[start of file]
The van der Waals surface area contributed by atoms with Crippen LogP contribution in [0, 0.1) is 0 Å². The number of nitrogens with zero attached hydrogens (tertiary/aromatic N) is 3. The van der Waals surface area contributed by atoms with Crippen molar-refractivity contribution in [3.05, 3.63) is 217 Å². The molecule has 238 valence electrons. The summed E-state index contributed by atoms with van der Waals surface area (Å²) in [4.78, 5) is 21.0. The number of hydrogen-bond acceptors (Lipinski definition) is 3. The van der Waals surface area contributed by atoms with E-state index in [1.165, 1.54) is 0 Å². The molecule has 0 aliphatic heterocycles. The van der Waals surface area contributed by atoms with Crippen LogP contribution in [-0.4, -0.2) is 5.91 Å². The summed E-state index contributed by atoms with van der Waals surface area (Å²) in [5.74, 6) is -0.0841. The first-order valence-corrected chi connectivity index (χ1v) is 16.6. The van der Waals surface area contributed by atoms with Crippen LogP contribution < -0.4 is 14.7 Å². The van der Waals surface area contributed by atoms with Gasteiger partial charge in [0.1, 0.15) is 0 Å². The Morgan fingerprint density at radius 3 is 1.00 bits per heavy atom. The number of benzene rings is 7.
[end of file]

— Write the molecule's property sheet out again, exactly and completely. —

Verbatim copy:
The van der Waals surface area contributed by atoms with Crippen LogP contribution in [0, 0.1) is 0 Å². The number of nitrogens with zero attached hydrogens (tertiary/aromatic N) is 3. The van der Waals surface area contributed by atoms with Crippen molar-refractivity contribution in [3.05, 3.63) is 217 Å². The molecule has 238 valence electrons. The summed E-state index contributed by atoms with van der Waals surface area (Å²) in [4.78, 5) is 21.0. The number of hydrogen-bond acceptors (Lipinski definition) is 3. The van der Waals surface area contributed by atoms with E-state index in [1.165, 1.54) is 0 Å². The molecule has 0 aliphatic heterocycles. The van der Waals surface area contributed by atoms with Crippen LogP contribution in [-0.4, -0.2) is 5.91 Å². The summed E-state index contributed by atoms with van der Waals surface area (Å²) in [5.74, 6) is -0.0841. The first-order valence-corrected chi connectivity index (χ1v) is 16.6. The van der Waals surface area contributed by atoms with Crippen LogP contribution < -0.4 is 14.7 Å². The van der Waals surface area contributed by atoms with Gasteiger partial charge in [0.1, 0.15) is 0 Å². The Morgan fingerprint density at radius 3 is 1.00 bits per heavy atom. The number of benzene rings is 7.